Protocol 4 (BGP-4)", RFC 4271, DOI 10.17487/RFC4271,
              January 2006, <https://www.rfc-editor.org/info/rfc4271>.

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   [RFC6582]  Henderson, T., Floyd, S., Gurtov, A., and Y. Nishida, "The
              NewReno Modification to TCP's Fast Recovery Algorithm",
              RFC 6582, DOI 10.17487/RFC6582, April 2012,

10.2.  Informative References

              "Development-Timeline", <http://www.iceaaonline.com/ready/

   [Emulab]   "Emulab", <https://www.emulab.net/portal/frontpage.php>.

   [EstiNet]  "EstiNet", <http://www.estinet.com/


   [Hypatia]  "Hypatia", <http://people.inf.ethz.ch/asingla/papers/

   [Iridium]  "Iridium", <https://en.wikipedia.org/wiki/Iridium>.

              "Kuiper-Fcc", <https://www.itu.int/ITU-


   [Mininet]  "Mininet", <http://mininet.org/>.

   [ns-3]     "ns-3", <https://www.nsnam.org/>.

              "PlanetLab", <https://citeseerx.ist.psu.edu/viewdoc/

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   [Sparta]   "Sparta", <https://s3-us-west-

   [Starlink] "Starlink", <https://en.wikipedia.org/wiki/Starlink>.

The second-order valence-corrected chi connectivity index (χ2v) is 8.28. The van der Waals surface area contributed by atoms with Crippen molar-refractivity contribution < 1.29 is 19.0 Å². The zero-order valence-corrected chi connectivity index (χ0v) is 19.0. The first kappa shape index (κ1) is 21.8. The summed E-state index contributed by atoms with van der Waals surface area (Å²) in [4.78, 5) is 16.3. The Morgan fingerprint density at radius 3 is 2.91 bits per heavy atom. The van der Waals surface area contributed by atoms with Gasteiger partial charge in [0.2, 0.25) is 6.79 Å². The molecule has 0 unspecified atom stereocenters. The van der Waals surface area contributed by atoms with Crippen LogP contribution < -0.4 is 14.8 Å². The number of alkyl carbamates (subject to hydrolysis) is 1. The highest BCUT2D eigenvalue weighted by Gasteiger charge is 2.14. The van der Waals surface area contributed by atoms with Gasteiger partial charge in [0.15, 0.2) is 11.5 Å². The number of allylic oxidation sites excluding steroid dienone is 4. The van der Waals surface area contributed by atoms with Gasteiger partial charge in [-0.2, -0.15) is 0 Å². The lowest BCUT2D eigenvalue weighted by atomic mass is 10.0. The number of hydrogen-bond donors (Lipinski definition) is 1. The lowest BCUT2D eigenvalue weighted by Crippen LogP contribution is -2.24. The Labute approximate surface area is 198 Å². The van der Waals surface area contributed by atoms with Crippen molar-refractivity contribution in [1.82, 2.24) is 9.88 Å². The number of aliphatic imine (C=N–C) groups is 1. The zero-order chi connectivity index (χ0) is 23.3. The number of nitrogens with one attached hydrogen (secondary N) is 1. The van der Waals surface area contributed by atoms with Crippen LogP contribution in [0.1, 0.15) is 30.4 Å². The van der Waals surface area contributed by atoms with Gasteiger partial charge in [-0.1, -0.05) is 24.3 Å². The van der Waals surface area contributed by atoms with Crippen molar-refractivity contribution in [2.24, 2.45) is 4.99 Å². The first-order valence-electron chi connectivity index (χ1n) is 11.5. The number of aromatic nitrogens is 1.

[StarPerf] "StarPerf", <https://www.semanticscholar.org/paper/

              "Systems-Tool-Kit", <https://www.agi.com/products/gmat>.

              "Telesat-Fcc", <https://fcc.report/IBFS/SAT-MPL-

Authors' Addresses

   Zeqi Lai
   Tsinghua University
   30 ShuangQing Ave

   Email: zeqilai@tsinghua.edu.cn

   Hewu Li
   Tsinghua University
   30 ShuangQing Ave

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   Email: lihewu@cernet.edu.cn

   Yangtao Deng
   Tsinghua University
   30 ShuangQing Ave

   Email: dengyt21@mails.tsinghua.edu.cn

   Qian Wu
   Tsinghua University
   30 ShuangQing Ave

   Email: wuqian@cernet.edu.cn

   Jun Liu
   Tsinghua University
   30 ShuangQing Ave

   Email: juneliu@mail.tsinghua.edu.cn